In our previous research [24], we focused on anomaly detection methods. This paper focuses instead on casual analysis and root cause diagnosis. To solve the problem, we introduce a knowledge graph and a causal search algorithm that is based on a PC algorithm [25]. Section 3.2.1 introduces the framework in detail.

3.2.1. O&M Knowledge Graph Construction

This section describes the general construction method of an O&M knowledge graph of a microservice-based system in a cloud environment and explains how to analyze, extract, store, and mine the relevant O&M knowledge.
O&M knowledge includes O&M subjects and their relational attributes, data monitoring, and historical O&M knowledge data. Historical O&M knowledge data are used for restoring the system O&M information at a specific timestamp. By comparatively analysing data at different time points, it is convenient for O&M personnel to see the distribution and change of resources, and, to a certain extent, it plays an important role in anomaly diagnosis and investigation.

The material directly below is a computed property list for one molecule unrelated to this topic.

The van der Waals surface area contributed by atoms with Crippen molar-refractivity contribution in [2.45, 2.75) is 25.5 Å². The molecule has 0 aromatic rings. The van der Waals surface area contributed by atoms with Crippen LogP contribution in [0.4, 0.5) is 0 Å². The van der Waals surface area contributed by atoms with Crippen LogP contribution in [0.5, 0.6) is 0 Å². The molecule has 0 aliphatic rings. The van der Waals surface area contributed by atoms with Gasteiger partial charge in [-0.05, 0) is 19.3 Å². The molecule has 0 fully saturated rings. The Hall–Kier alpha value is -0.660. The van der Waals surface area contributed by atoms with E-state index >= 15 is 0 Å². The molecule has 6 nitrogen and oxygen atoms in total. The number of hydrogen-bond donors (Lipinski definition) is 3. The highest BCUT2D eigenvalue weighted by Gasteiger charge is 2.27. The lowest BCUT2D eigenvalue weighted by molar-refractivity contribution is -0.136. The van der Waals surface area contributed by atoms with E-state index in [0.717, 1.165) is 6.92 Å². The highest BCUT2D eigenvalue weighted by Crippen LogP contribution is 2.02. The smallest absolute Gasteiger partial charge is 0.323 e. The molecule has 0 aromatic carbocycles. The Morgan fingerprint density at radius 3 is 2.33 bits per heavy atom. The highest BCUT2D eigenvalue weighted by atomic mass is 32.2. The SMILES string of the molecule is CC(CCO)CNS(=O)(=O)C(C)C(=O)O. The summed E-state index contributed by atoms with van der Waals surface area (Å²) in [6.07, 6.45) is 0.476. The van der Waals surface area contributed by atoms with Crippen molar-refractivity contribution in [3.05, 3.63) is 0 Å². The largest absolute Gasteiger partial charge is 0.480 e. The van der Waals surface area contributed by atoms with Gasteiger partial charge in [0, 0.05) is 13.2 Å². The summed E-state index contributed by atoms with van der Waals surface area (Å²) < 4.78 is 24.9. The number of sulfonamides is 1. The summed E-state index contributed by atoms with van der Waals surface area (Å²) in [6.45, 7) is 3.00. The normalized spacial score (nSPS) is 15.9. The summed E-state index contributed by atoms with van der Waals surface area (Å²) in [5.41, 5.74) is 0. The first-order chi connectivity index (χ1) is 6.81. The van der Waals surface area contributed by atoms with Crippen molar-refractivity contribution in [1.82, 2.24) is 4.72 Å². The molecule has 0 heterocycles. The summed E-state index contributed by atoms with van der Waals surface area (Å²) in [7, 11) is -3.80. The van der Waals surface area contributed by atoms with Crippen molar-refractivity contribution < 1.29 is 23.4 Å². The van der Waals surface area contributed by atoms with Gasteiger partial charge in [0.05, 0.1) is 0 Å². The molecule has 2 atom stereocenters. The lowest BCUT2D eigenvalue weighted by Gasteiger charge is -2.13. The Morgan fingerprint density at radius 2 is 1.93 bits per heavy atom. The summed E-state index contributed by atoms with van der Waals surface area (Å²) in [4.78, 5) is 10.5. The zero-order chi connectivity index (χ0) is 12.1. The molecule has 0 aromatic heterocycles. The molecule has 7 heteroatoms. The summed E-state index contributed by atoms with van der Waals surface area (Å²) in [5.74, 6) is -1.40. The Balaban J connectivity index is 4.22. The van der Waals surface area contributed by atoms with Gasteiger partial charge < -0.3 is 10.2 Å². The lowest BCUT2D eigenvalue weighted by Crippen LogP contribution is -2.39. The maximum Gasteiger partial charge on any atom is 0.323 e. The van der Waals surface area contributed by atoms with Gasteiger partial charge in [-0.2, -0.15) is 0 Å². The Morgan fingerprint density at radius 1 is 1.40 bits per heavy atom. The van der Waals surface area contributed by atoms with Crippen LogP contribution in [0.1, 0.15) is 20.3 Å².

A knowledge graph can be represented by a resource description framework (RDF) [26], which is a subject, predicate, and object as shown in Equation (1), and sometimes called a statement:
S u b j e c t p r e d i c a t e O b j e c t
An RDF consists of nodes and edges. Nodes represent entities and attributes, and edges represent the relations between entities and entities and the relations between entities and attributes. RDF data can be stored after serialization. RDF serialization includes RDF/XML, N-Triples, Turtle, RDFa, and JSON-LD. We used RDF/XML in our study.